High court seat
Once again politics prevails over the needs of the American people.
Senate Republicans will not hold hearings on a Supreme Court nominee to replace Justice Antonin Scalia. They want to delay a constitutionally mandated process so that a Republican president can make the appointment.
Had the situation been reversed, the Democrats would do the same thing. They’ve done so in the past.
Meanwhile, Scalia’s position remains unfilled and will remain so for a year.
Any future Supreme Court decisions resulting in a 4-4 tie revert to the lower court’s ruling. That usurps the court’s function and places judicial review power in the hands of a court not intended to have such power.
Is it too much to ask that the members of the Senate put partisanship aside and do what is right for the people who elected them?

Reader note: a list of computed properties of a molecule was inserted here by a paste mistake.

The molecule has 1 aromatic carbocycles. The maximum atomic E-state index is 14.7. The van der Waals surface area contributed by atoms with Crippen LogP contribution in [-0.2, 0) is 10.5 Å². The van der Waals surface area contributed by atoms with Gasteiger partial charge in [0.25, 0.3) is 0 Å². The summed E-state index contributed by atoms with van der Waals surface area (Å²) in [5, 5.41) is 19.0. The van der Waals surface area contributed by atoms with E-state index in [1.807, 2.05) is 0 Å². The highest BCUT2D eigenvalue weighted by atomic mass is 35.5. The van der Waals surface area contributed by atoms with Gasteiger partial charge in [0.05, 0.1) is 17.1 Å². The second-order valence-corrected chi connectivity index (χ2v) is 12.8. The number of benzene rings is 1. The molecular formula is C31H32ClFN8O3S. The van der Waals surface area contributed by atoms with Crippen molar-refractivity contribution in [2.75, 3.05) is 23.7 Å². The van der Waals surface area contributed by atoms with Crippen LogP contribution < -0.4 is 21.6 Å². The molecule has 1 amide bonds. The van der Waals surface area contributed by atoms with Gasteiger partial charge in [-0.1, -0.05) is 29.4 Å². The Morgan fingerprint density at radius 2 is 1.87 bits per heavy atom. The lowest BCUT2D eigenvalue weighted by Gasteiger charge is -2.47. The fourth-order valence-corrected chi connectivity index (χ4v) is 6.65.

Let’s see if I understand this. Senate Republicans, led by Mitch McConnell, refuse to act on any Supreme Court nominee put forth by President Obama.
Their common refrain is: “Let the people decide by whom they vote into office next November.”
So, I assume that if Hillary Clinton or Bernie Sanders wins the presidency, the Republicans will confirm whomever they nominate to the Supreme Court.
After all, the people will have spoken.
But the reality is that the Republicans will oppose any person nominated by a Democratic president — now, next year or in 10 years.
Nevada Gov. Brian Sandoval just might have made a good Supreme Court justice.
I guess he didn’t want to be an Obama pawn, as the president’s far-left history of gamesmanship says he would never allow a moderate to be seated.
The bait offered to start the process would be yanked and another good justice would have been embarrassed by the king.
The president should offer up the radicals he truly wants.
There is risk in waiting for the next administration to confirm a choice, but it’s the right thing to do for the country. May Congress for once do what it said.
Paul Buckley, Mansfield